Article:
Upper Arm Reduction — Refined Techniques, Satisfying Results
NEW YORK, NY (May 20, 2004) — Upper arm fat, flabbiness or loose, hanging skin are common problems that cause embarrassment and lead some people to avoid wearing sleeveless clothing even on the hottest days of summer. Today, however, an increasing number of women and men are choosing to undergo cosmetic plastic surgery to reduce and recontour their upper arms. More than 10,500 upper arm reductions, technically called brachioplasty, were performed last year, which is an increase of 321 percent since1997, according to statistics from the American Society for Aesthetic Plastic Surgery (ASAPS).
"In the past, aesthetic plastic surgeons would often discourage patients from undergoing upper arm reduction," says plastic surgeon Jose Guerrerosantos, MD, an ASAPS International Member in Guadalajara, Mexico, whose article on brachioplasty techniques appears in the current issue of Aesthetic Surgery Journal , ASAPS' peer-reviewed clinical journal of cosmetic surgery. "As aesthetic surgeons, our goal is always to provide a result in which the surgery itself is as undetectable as possible. Upper arm reduction often requires a visible incision. But we have gotten better at placing the incision so that it is relatively inconspicuous, causing the least possible concern to patients."
Some patients, generally those with excess upper arm fat but good skin tone, can achieve contour improvement with liposuction alone, requiring only tiny incisions. However, for patients requiring more extensive surgery, the brachioplasty incision usually begins in the armpit area, called the axilla, and runs along the underside of the upper arm. According to Dr. Guerrerosantos, the length of the incision may vary, depending on the severity of the contour problem. In all cases, the goal is to place the incision so it is not visible with the arms in their normal resting position.
A number of factors, some interrelated, may contribute to sagging of the upper arm tissues. These factors include heredity, aging, fat accumulation, hormonal changes and significant weight loss. "The dramatic increase in the number of brachioplasties being performed may reflect the general upward demand for body contouring procedures in post-bariatric surgery patients who have lost a hundred pounds or more," says plastic surgeon Charles Hughes, MD, of Indianapolis, IN, chair of the ASAPS Body Contouring Committee. "Frequently, massive weight loss patients seeking contouring of multiple body areas will say, 'fix my arms first' -- it's that much of a focal point for them."
Upper arm reduction is a procedure that requires a great deal of surgical skill. In removing excess fat and skin, it is important to protect the delicate structures of the upper arm, including the veins and superficial nerves. To help achieve optimal results, patients may be instructed to wear pressure dressings for an extended period after surgery, especially at night. Patients also may be advised to avoid physical exercise for at least one month after brachioplasty.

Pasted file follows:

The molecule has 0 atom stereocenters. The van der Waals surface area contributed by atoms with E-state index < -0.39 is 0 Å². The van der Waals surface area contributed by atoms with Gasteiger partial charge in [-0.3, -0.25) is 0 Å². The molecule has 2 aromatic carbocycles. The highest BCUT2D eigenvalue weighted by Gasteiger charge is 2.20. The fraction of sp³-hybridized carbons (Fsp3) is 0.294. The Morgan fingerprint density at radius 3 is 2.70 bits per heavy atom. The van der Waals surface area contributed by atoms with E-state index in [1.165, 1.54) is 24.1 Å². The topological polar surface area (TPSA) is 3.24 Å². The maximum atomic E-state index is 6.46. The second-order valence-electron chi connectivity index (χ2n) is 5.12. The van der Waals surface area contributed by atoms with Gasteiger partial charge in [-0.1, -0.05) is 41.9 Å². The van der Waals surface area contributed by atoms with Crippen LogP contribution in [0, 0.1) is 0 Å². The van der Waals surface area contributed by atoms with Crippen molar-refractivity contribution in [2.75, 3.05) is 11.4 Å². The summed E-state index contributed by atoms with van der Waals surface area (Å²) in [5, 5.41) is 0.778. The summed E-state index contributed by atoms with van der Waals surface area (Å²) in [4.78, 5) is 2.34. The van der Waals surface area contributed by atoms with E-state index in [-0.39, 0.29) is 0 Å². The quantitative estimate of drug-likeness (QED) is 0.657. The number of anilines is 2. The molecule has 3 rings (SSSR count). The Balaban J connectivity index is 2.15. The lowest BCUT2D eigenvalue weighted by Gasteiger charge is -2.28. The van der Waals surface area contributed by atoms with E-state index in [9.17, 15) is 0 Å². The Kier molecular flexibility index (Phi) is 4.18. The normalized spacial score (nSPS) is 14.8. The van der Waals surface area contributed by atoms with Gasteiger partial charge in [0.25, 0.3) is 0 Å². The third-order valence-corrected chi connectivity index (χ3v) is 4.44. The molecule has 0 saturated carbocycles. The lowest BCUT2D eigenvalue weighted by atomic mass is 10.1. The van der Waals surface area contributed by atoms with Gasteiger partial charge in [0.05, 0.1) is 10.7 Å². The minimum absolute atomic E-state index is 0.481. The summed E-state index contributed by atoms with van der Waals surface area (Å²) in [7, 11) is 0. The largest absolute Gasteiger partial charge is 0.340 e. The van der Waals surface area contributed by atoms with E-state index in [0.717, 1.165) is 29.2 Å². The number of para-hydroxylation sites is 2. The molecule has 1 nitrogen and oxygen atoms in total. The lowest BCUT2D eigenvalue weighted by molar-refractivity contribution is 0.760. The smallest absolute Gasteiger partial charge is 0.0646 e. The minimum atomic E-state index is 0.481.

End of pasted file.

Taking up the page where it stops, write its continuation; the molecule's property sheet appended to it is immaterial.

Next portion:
"Like all plastic surgery, brachioplasty should be undertaken only by a trained surgeon with significant experience in this type of operation," says ASAPS President Peter Fodor, MD, of Los Angeles. "Patients considering upper arm reduction should consult with a board-certified plastic surgeon who is a member of the American Society for Aesthetic Plastic Surgery. In addition, patients must clearly understand that, in this procedure, the tradeoff for a more aesthetic upper arm contour is a scar that may be relatively long and, in certain arm positions, visible."
Dr. Guerrerosantos agrees that patient education about the procedure is extremely important, adding that patients are overwhelmingly pleased with the elimination of unattractive flabbiness and hanging skin in their upper arms. "Using refined techniques for this operation helps to improve the final appearance of scars," he says. "Brachioplasty is a safe and effective procedure that can produce a high level of patient satisfaction."
The American Society for Aesthetic Plastic Surgery (ASAPS), is recognized as the world’s leading organization devoted entirely to aesthetic plastic surgery and cosmetic medicine of the face and body. ASAPS is comprised of over 2,600 Plastic Surgeons; active members are certified by the American Board of Plastic Surgery (USA) or by the Royal College of Physicians and Surgeons of Canada and have extensive training in the complete spectrum of surgical and non-surgical aesthetic procedures. International active members are certified by equivalent boards of their respective countries. All members worldwide adhere to a strict Code of Ethics and must meet stringent membership requirements.
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